Another resident stated firmly that “Knowledge is not just powerful, it is priceless. You never stop learning throughout your life but a place that allows you to learn even more is incredibly special. I may not visit the library every day it is open but I always have as many as seven books out at once and when I return one I take out another.” This statement clarifies the value of purely the books to people in the community who depend on access to these free books to learn and keep learning. Another resident made the compelling point that “research suggests many of the activities that go on at libraries actually help to decrease the risk of dementia which begs the question as to how much cases of dementia would rise in the region if libraries were removed.”
After hearing so many honest opinions that, whether informed on the situation or not, showed the obvious importance and essential nature of having a library in your community, I can myself easily see how so much uproar has been caused and sincerely admire the communities and organisers of the campaigns for keeping it as civil and peaceful as they have.
I participated myself in one of the earlier marches in Chelmsford and it struck me how even then, the libraries were bringing people who had never met together. The feeling in the midst of the march was not a scary one, rather the opposite in fact, with everyone supporting one another and having a good time because they were campaigning for something that mattered, yet keeping its peaceful environment as a part of the march.
Peace is a word that encapsulates the mood of the marches and campaigns that have been taking place, which seems very fitting as libraries are peaceful places indeed. Perhaps this should be taken more note of, as people clearly care so greatly for their libraries that they carry the spirit of them with them while protesting to keep them open.
They are in truth sanctuaries, for young, old, able and disabled, the entire community regardless of who you are, where you come from and what you believe has a place
to shelter and acquire knowledge in a calm and tranquil atmosphere.
To lose a library is not just losing a building with some books and computers in it, it is to lose a pivotal point in a community that brings everyone together. A library is, in full truth, the soul of many a small or isolated community and if that soul is torn from the community, it cannot be replaced. People will suffer.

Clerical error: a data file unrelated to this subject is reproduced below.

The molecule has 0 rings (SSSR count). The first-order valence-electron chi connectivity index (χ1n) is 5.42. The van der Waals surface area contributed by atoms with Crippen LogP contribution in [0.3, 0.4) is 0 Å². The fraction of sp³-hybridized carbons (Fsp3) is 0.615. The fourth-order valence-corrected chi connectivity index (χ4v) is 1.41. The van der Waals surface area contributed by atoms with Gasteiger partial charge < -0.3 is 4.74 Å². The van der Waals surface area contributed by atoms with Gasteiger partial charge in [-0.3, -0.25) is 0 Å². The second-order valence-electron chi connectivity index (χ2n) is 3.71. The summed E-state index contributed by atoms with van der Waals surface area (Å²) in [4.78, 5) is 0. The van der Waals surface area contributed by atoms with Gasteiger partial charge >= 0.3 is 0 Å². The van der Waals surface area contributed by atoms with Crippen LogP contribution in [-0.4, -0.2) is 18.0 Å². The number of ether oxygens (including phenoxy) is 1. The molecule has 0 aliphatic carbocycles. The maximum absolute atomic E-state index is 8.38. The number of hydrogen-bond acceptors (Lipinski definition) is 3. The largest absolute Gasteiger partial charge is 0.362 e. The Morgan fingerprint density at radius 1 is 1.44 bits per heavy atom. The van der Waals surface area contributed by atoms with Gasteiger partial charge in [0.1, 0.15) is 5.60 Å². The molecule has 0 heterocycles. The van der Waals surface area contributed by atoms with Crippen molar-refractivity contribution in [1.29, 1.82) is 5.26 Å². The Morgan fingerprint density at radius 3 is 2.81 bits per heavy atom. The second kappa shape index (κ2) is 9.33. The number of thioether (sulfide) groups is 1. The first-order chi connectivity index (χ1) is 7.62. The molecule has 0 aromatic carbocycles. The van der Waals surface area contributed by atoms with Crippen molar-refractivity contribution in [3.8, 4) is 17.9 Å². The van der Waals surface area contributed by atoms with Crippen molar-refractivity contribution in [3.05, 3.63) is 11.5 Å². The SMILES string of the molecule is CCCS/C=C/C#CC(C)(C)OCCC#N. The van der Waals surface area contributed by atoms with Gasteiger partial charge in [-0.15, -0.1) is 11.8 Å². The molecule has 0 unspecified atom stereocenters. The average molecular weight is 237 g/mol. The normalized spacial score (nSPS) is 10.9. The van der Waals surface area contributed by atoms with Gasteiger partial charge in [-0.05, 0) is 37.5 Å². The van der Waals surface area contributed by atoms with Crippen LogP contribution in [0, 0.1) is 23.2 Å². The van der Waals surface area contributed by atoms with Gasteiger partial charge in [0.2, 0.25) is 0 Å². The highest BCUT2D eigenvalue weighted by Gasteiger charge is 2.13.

When the campaigners were asked what communities could do to help prevent their library being destroyed some answers where interesting. They immediately stated that well-meaning groups trying to save their local library by registering an interest in it were, in fact, is detrimental as it gave the council a ready-made excuse to wash their hands of the libraries in question and then blame those who try and take over if it falls apart. In fact, if no one registers an interest it buys the library an extra year for protest and the battle to save it to carry on.
SOLE has also set up their own consultation which they are urging people to take part in. They also provide a list of the eight members who will make the final decision with their emails and are encouraging as many people as possible to email these members with their own feelings about libraries.
That is right, only eight people make the decision over every library in Essex.
To show just how well thought out the rankings are, Colchester’s second most used library is ranked as a tier four, definite closure if this ridiculous cut goes through.
Do your bit, take part. Help save your library and others too. Prevent the suffering and make it clear that these cuts will not leave the “adequate service” councils are legally obliged to provide in action.